Through the invocations of decolonisation, renewed vigour in discourses around Pan-Africanism as an example have come to the fore; this has come into direct confrontation with the implementation of private security which largely relies on workers from central Africa as part of its regiments. Tense moments and charged engagements between students and security have seen uncomfortable glimpses of the rhetoric that has come to be understood as “Afrophobia” and is perhaps an early flag for the need to reflect and reconceptualise what is meant by “Africa” when it is invoked.
In particular I reflect on consistent references to Amilcar Cabral of Guinea Bissau and Thomas Sankara of Burkina Faso but I can’t tell you much of the contemporary political climate in either place – nor can I find recourse to remedy my ignorance in all the many pages of the UCT prospectuses. We must begin to ask ourselves, if decolonisation and Pan-Africanism are important contributions to the present struggle then why have we collectively not made more efforts to include the rapidly growing communities of Africans, from outside South Africa, into the debates and conceptualisation around what an inclusive education could look like?
In reflecting on the #FeesMustFall movement and the call for Free Decolonised Education one can’t help but shake off some glaring potential obstacles in attempts to nationally organise, and what that might mean. In a country woven together through mining networks and the military expansion of European diaspora, there is a visible advantage for those who take the ANC and Freedom charter disposition to politics on this territory when interfacing directly with government.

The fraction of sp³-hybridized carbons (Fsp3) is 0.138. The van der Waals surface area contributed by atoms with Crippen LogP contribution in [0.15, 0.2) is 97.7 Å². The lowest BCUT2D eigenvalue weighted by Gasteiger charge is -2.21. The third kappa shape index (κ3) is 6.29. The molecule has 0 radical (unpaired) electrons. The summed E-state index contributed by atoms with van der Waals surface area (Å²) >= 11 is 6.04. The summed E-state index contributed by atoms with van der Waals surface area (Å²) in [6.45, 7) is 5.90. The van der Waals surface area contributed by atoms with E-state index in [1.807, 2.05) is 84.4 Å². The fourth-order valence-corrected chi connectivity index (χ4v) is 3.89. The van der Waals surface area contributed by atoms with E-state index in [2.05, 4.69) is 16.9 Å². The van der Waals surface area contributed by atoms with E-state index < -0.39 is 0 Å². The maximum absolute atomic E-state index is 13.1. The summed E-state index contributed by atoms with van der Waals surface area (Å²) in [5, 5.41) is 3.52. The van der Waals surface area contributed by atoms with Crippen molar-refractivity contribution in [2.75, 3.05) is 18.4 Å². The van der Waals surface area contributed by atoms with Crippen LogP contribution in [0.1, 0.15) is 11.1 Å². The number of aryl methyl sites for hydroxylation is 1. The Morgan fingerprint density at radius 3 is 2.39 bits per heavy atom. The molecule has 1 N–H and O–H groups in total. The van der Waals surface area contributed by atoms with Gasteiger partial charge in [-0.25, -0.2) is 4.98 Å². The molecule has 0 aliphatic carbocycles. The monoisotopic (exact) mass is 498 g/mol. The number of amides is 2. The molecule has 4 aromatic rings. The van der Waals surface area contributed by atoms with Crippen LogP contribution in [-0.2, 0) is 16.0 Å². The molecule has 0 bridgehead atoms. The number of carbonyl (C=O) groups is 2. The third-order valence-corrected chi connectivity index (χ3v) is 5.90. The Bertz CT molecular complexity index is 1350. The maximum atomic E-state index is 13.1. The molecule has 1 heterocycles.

Beyond the glaringly obvious reasons it is worthwhile raising the question whether or not decolonisation itself is incompatible with the nation-building project as defined by the post-1994 South Africa. The consequences of the answer to that question are fairly severe and the outcomes of the clashes of the student-worker movements on these demands will dictate the extent to which Free Decolonised Education ultimately makes sense as a programme of implementation post-radical realignment of socio-political economy as opposed to something that is coherent under the present constellation of power.
In the short to medium term the tactical route laid out ahead remains rocky for those not aligned to the ANC. Talks of legal strategies and landmark constitutional court cases for #FeesMustFall run the risk of entrenching the rule of law and legitimising the very channels so deeply criticised by the burgeoning movement.
To me, forcing the government to bolster its capacity to provide remedies to the crisis through public engagement across sectors and involving community leaders perhaps creates more diffused avenues of long-term alliance building outside the existing power bloc. If there is one thing you can be sure of, “how” #FeesMustFall terminates politically will be almost as fiercely contested as the models of implementation themselves. Paradoxically, these high stress moments of “shutdown” are perhaps providing the time necessary to navigate our way through the storms in which we find ourselves – with that said, time is short and the stakes are high. This is just the eye of the hurricane. DM
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Brian Kamanzi is a Cape Town-based writer and electrical engineering Masters student at the University of Cape Town. He describes himself as committed to the social upliftment of his fellow people. He is a budding Pan-Africanist eager to make contributions to the movement and form cross-cultural connections with others in the struggle. Follow his writing online at www.briankamanzi.wordpress.com